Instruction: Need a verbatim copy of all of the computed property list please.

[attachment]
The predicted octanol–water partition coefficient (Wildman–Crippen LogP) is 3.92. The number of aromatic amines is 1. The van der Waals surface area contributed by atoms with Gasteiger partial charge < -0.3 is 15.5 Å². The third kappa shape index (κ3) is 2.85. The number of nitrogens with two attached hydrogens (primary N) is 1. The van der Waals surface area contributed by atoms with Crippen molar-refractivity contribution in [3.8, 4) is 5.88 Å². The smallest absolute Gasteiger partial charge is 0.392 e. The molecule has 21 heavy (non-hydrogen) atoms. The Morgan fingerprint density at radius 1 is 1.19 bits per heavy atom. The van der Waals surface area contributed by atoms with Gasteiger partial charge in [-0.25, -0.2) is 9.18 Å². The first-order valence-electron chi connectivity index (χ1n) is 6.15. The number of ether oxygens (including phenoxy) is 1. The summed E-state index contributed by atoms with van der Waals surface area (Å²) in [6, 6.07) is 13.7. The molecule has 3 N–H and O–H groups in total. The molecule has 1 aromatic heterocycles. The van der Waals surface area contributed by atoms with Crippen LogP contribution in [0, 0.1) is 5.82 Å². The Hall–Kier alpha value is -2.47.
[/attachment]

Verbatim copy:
The predicted octanol–water partition coefficient (Wildman–Crippen LogP) is 3.92. The number of aromatic amines is 1. The van der Waals surface area contributed by atoms with Gasteiger partial charge < -0.3 is 15.5 Å². The third kappa shape index (κ3) is 2.85. The number of nitrogens with two attached hydrogens (primary N) is 1. The van der Waals surface area contributed by atoms with Crippen molar-refractivity contribution in [3.8, 4) is 5.88 Å². The smallest absolute Gasteiger partial charge is 0.392 e. The molecule has 21 heavy (non-hydrogen) atoms. The Morgan fingerprint density at radius 1 is 1.19 bits per heavy atom. The van der Waals surface area contributed by atoms with Gasteiger partial charge in [-0.25, -0.2) is 9.18 Å². The first-order valence-electron chi connectivity index (χ1n) is 6.15. The number of ether oxygens (including phenoxy) is 1. The summed E-state index contributed by atoms with van der Waals surface area (Å²) in [6, 6.07) is 13.7. The molecule has 3 N–H and O–H groups in total. The molecule has 1 aromatic heterocycles. The van der Waals surface area contributed by atoms with Crippen LogP contribution in [0, 0.1) is 5.82 Å². The Hall–Kier alpha value is -2.47.